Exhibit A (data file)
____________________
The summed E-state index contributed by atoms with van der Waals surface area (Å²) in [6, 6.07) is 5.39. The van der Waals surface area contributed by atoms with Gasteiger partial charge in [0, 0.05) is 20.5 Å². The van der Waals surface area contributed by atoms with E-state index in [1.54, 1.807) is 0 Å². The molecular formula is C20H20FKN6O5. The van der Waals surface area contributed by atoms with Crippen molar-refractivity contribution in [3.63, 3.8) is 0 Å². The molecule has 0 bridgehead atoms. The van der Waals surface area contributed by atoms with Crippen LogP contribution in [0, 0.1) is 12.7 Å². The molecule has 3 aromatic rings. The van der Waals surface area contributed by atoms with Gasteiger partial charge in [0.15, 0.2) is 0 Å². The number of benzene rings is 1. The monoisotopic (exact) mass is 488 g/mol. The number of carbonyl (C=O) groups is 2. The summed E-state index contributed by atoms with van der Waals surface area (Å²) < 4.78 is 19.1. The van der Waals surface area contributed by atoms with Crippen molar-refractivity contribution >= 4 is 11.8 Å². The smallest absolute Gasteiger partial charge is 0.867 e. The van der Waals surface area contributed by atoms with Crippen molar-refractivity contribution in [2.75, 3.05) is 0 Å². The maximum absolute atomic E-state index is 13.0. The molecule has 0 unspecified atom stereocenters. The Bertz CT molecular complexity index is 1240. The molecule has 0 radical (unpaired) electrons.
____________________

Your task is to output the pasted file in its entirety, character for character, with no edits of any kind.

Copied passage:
The summed E-state index contributed by atoms with van der Waals surface area (Å²) in [6, 6.07) is 5.39. The van der Waals surface area contributed by atoms with Gasteiger partial charge in [0, 0.05) is 20.5 Å². The van der Waals surface area contributed by atoms with E-state index in [1.54, 1.807) is 0 Å². The molecular formula is C20H20FKN6O5. The van der Waals surface area contributed by atoms with Crippen molar-refractivity contribution in [3.63, 3.8) is 0 Å². The molecule has 0 bridgehead atoms. The van der Waals surface area contributed by atoms with Crippen LogP contribution in [0, 0.1) is 12.7 Å². The molecule has 3 aromatic rings. The van der Waals surface area contributed by atoms with Gasteiger partial charge in [0.15, 0.2) is 0 Å². The number of benzene rings is 1. The monoisotopic (exact) mass is 488 g/mol. The number of carbonyl (C=O) groups is 2. The summed E-state index contributed by atoms with van der Waals surface area (Å²) < 4.78 is 19.1. The van der Waals surface area contributed by atoms with Crippen molar-refractivity contribution >= 4 is 11.8 Å². The smallest absolute Gasteiger partial charge is 0.867 e. The van der Waals surface area contributed by atoms with Crippen molar-refractivity contribution in [2.75, 3.05) is 0 Å². The maximum absolute atomic E-state index is 13.0. The molecule has 0 unspecified atom stereocenters. The Bertz CT molecular complexity index is 1240. The molecule has 0 radical (unpaired) electrons.